Tuesday, August 23, 2011

Brick Stories

In Vasari's hierarchy of art, it doesn't get much lower than bricks. Byzantine archaeology tends to disagree. Back in 1954, Alison Frantz excavated the Church of the Holy Apostles in the Athenian Agora and directed its restoration. The works were published in, Frantz, Agora XX: The Church of the Holy Apostles (Princeton, 1971).

Today, I'd like to showcase a rare working drawings from the annals of Byzantine wall decoration. Paying attention to tossed bricks pays off. The exterior walls of Holy Apostles make extensive use of pseudo-Kufic ceramic decoration. Byzantine architectural historians know that these decorations pretend to look like Arabic script but were executed by artists who did not know the language. Byzantine pseudo-Kufic is an early form of Orientalism, if you will. To read more about this interesting topic, see George Miles, DOP 18, 1964 and Laskarina Bouras' study of Hosios Loukas.

During the Holy Apostles conservation, Frantz found a broken half brick in the rubble core of the south wall of the south apse. The rough side of the brick contains a drawing in black that looks like an architectural sketch working out a pseudo-Kufic pattern. As Frantz notes, the sketch does not match any of the designs precisely, but it best resembles one of the 37 recorded designs (Fig. 2, no. 6). I've sketched the sketch above (based on photo, pl. 5b) and the executed design below. Isn't that amazing? I'm telling you, there's much wisdom in bricks and tiles.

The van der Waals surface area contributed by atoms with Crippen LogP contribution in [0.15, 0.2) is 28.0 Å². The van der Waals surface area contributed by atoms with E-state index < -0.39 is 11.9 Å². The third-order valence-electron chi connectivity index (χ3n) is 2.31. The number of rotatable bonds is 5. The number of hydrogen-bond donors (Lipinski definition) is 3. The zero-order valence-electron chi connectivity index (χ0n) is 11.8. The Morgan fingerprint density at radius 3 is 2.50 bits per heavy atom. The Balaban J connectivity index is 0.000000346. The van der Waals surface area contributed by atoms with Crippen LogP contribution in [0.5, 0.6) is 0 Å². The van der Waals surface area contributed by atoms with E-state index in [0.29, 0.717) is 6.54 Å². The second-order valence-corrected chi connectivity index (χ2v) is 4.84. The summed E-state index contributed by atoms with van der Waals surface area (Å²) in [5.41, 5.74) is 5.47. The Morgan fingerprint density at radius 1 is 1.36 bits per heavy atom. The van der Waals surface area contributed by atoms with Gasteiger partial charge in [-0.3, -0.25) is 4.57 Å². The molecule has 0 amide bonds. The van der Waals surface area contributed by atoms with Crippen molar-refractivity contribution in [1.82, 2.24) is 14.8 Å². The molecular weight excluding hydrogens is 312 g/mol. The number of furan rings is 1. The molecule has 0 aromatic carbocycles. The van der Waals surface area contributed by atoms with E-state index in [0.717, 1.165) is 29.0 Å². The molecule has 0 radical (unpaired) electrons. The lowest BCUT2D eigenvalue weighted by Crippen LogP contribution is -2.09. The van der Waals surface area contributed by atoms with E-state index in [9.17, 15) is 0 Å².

The design sketch is one of the few examples of Byzantine process drawings that survive. Obviously, it served its ephemeral purpose. The artist sorted out what he wanted to sort out and then dumped it. As the brick was already broken, it was of no architectural use. It was scrap. Vasilis Marinis and I have organized a session, "From Idea to Building: Ancient and Medieval Architectural Process" for the annual meeting of the Society of Architectural Historians (April 18-22, 2012, Detroit), which will address such issues of drawings as process.

Frantz's Holy Apostles restoration was completed in 1956 just in time for the dedication ceremonies of the Stoa of Attalos on Sept. 3, 1956. Whereas the Stoa of Attalos has dominated the brunt of criticism against American imperialism, few speak of the Holy Apostles in the same vein. I am not sure of the politics, but it seems that Frantz saved the monument single-handedly and guaranteed funding from the Kress Foundation for its restoration. I have heard apocryphal stories about the anti-Byzantine attitudes of 1950s Agora, but I haven't verified them. But I digress.

No comments:

Blog Archive

Kostis Kourelis

Philadelphia, PA, United States